Trombone Student Gains International Acclaim

June 21, 2010

Trombone Student Gains International Acclaim

VALDOSTA -- Trombone student Timothy Hilgert is one of 140 budding instrumentalists -- and the first in VSU history -- selected to participate in the Music Academy of the West, an eight-week festival for the nation’s top student artists to study and play with world-renowned musicians and conductors.

During the festival, June 21 through Aug. 14 in Sana Barbara, Calif., the Valdosta native will study with the Los Angeles Philharmonic’s former principal trombonist, Ralph Sauer, and former principal trombonist of the San Francisco Symphony, Mark Lawrence. Admission into the academy is a highly selective audition-based process, with full fellowships provided to those talented enough to obtain an invitation.

Dr. Doug Farwell, professor of Trombone, said Hilgert’s rare mix of exceptional natural talent and tenacious work ethic has earned him recognition on a global scale. The fellowship is just one of the many academic and performance accolades the junior has attained throughout the past year, including VSU’s William Bartram Award for Intellectual Exploration -- given each spring to an honors student who demonstrates exceptional achievement and creativity.

“Timothy was recently selected as a finalist for the International Trombone Festival alto trombone solo competition, which is a worldwide competition for which finalists are selected by a panel of judges from around the world,” Farwell said of Hilgert, who is the only undergraduate competitor in the July 7-10 finals in Austin, Texas. “This is the world’s largest gathering of professional trombonists, teachers and students with more than 1,000 people in attendance. Just to be a finalist is an honor and showcases his immense talent.”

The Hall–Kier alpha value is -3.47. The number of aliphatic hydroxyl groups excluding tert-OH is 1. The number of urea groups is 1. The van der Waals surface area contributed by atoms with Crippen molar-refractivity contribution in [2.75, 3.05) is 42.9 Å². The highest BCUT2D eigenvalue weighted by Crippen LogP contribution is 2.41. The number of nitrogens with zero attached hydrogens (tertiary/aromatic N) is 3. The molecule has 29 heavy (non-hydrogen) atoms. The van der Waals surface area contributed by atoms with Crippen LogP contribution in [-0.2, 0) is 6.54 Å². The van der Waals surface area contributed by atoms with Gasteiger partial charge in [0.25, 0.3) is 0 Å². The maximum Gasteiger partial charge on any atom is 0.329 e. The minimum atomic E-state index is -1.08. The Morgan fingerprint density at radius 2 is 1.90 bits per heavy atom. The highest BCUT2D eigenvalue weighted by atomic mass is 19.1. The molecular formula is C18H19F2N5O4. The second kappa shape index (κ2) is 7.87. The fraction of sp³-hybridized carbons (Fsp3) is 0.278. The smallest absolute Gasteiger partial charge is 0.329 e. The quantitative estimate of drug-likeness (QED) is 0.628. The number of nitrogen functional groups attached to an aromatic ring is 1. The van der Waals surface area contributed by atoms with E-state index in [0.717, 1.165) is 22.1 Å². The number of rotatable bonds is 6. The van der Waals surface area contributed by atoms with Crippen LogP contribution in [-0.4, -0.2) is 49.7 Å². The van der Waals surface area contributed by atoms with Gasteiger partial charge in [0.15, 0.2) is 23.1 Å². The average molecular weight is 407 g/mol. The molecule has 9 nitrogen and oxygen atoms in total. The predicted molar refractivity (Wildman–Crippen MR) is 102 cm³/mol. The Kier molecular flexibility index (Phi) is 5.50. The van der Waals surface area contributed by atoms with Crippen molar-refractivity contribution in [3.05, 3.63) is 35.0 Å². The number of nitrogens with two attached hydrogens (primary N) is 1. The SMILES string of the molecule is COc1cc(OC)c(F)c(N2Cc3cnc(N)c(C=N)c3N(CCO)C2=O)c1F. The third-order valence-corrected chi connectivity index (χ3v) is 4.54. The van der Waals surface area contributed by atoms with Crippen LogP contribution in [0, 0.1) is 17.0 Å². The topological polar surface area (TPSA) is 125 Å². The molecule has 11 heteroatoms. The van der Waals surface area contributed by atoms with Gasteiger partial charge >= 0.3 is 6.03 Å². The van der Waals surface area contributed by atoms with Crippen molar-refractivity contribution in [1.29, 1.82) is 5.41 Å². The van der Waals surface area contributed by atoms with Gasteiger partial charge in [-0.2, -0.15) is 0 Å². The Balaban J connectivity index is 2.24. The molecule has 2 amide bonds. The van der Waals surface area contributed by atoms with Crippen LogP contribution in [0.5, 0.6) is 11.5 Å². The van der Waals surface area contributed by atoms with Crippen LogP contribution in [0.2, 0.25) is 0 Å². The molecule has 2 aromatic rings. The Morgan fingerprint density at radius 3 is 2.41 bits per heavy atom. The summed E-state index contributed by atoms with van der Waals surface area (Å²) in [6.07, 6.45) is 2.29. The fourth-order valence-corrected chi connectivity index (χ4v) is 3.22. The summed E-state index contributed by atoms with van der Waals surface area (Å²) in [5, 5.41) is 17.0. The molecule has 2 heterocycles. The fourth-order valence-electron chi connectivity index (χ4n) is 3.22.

The president of the VSU Trombone Ensemble is no stranger to international competition; as a Valdosta High School student, he won the Eastern Trombone Workshop and the Music Teachers National Association Brass Competition. But Hilgert, who started playing in fifth grade, doesn’t perform for acclaim. The modest middle of five children plays because music is his favorite language.

“There's a feeling, like an inherent emotion, that happens when you play, and not even all the time; but when it does happen, it's like nothing matters except the music,” said Hilgert, who plans to graduate in spring 2011. “Music moves people in spite of differences and can speak in ways no other language can.”

Hilgert said that although “big name composers” inspire and influence his music, the musicians whom he admires the most are those who have directly influenced his journey. His middle school band director, Susan Brashier, instilled in him the discipline and passion needed to be great. Farwell showed Hilgert to treat the instrument as an extension of himself. Maila Springfield, the university’s piano accompanist and instructor, continues to push Hilgert to explore his range and effectively collaborate with other musicians.

Hilgert said he speaks trombone whenever he can. He has played in the Peach State Summer Theatre orchestra for the past four years and contributes to the Valdosta Symphony Orchestra, Jazz Ensemble, Opera Orchestra Wind Ensemble and Trombone Ensemble. Hilgert has also played with the Presidential Brass Quintet. His love for performance has fueled his dreams to earn a doctorate in performance and perform with a professional orchestra.

“The first thing I plan to do after graduation is to marry my fiancée, Nikki Lunceford. She means the world to me and I don't know what I would do without her,” Hilgert said. “Music-wise, though, I plan on going to graduate school, followed by either a doctoral program or playing in a professional orchestra.”

Watch the imbedded video to hear a recording of Hilgert playing the first movement of Gottfried Finger's Sonata in E-flat for Alto Trombone. This is the preliminary piece he sent in for International Trombone Festival alto competition.